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Mental Health

Reflections on Body Image and Emotional Stressors During a Global Pandemic

 

Author: Jessie's Legacy, a program of Family Services of the North Shore

 

Have you ever felt like you were so flooded with emotions that you could feel the intensity in your body? Anxiety, sadness, fear and anger are some of the overwhelming emotions that can flood us at any given moment of our day. This is especially intense for people who are highly sensitive or empathic. Being highly sensitive can be such an intense physical experience that you have a strong desire to disconnect from your body or even resent your body for the intensities you're feeling. During times like COVID-19 you may be experiencing sensations or emotions that feel so intense they penetrate and invade your physical space. That’s what it feels like for me to be highly sensitive during a global pandemic. I am thankful now that I have a different perspective and tools to use so that I can better understand myself during this time and not blame my body for the intensities I’m experiencing.

I'm a highly sensitive person and have been since birth (research HSP and the work of Elaine Aron and Judith Blackstone). Being highly sensitive to stimulus including touch, taste, noise and especially others' emotions. The relationship with my body was confusing as it was the source point for the physicality of the intense sensations I felt. As I got older and the world got more intense and less playful I struggled with the unhealthy projections of body image coming from my peers and society. In my twenties I was diagnosed with body dysmorphia and struggled to conceptualize what I looked like and the beauty that I embodied. I used to resent my body for the intensities I felt from the external environment and in my internal world. This led to an unhealthy relationship with my body for the entirety of my teenage and young adult life. Now looking back, I know that my relationship with my body was closely tied to my relationship with myself. When I had judgment of being highly sensitive I would feel the physical and emotional pain in my body. When I felt the judgment coming from my peers and society I felt it in my body. The harder I got on myself and the more I pushed hatred inwards the more I felt the emotional pain manifest in my body. I was judging my body for being sensitive to stimulus ontop of not looking the way I thought I was supposed to. Why couldn't I just be like other girls I knew that weren't as sensitive as me? Why couldn't my body look right or be right? I was looking to blame something as if my body had something wrong with it and unfortunately all of that anger, frustration and confusion was projected back at my body.

At the age of 23 I realized I had to reconnect to a time I embodied joy and felt free. I looked to my childhood and realized I would meditate (I called it having meetings with myself), I journaled and I loved to dance all to connect to a lighter state when I was feeling overwhelmed. I was sensitive and so I had ease connecting to my spiritual and emotional needs as a child. With that realization I started meditating again and started connecting with my body and my sensitivities. During my exploration of my purpose and my own beliefs about why I exist I connected with myself in a deep and meaningful way. I found an inner connection and reframed the relationship I had with myself. When the relationship with me and my gifts changed so did the relationship I had with my body. Connecting my body as a beautiful extension of my gifts and my purpose.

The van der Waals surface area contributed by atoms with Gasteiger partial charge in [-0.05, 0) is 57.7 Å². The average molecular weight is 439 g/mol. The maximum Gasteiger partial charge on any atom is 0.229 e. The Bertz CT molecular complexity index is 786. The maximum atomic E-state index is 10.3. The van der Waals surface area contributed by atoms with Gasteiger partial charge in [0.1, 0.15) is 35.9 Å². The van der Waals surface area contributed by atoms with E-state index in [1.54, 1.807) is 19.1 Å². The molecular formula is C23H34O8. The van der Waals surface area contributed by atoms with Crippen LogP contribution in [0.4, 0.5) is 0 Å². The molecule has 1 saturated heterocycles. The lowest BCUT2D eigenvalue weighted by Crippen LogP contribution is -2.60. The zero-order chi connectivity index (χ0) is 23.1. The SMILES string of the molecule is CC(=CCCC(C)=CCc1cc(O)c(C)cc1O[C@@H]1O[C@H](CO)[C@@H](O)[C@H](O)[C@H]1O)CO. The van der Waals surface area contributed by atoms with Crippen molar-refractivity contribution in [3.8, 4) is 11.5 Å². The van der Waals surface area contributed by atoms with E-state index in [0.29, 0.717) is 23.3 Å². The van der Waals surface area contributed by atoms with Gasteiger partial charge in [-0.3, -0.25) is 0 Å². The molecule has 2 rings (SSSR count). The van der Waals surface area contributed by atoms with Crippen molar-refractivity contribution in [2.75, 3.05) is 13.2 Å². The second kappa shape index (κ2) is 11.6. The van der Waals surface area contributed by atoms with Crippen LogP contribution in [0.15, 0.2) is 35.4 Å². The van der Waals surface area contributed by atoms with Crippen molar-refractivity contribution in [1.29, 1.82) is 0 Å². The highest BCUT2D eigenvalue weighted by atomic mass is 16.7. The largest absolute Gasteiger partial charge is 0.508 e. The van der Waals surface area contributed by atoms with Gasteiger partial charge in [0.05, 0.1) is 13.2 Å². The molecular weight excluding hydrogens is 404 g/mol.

During this pandemic you may feel a heightened sense of overwhelm if you're highly sensitive or not. You also may find yourself triggered by the stress or anxiety during these times. I'd like to offer three tips that you can use to connect with yourself and your body when you’re feeling overwhelmed.

1. Connect with your body.

We spend so much time disconnected from our bodies it's important to reconnect with it in a nurturing way. This time at home may be the perfect opportunity to start that journey. You can begin with closing your eyes, taking a deep breathe, putting your hands somewhere that you connect to. Feel your body, feel its energy and be grateful for it's support throughout your life.

2. Know that you and your body aren't wrong.

If you're reading this you are a gift and have purpose. We are like flowers, all beautiful, dynamically different and are a different expression of beauty. Know that you and your body are a manifestation of your unique beauty.

3. Tap into yourself and ask if these sensations and feelings belong to you or if they are coming from the outside world.

When they belong to you use journaling or talking to a friend to express them. If they belong to external sources like news, social media or people around you take a break to be by yourself for a bit. In that time do something you love and let yourself know it doesn't belong to you and you don't have to do anything with those sensations but release them.

This time spent at home can be a time of reflection and connection for you and for your relationship with your body. It's important to be nurturing and kind to yourself particularly during stressful times. You can take steps everyday to embrace your sensitivities, your gifts and your body. I am living proof that it is truly possible to connect with your sensitivities and your body as a gift not a burden.

 
About the author

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Jessie's Legacy, a program of Family Services of the North Shore provides web-based eating disorders prevention resources to support BC youth, families, educators and professionals. Visit us at www.jessieslegacy.com.

 

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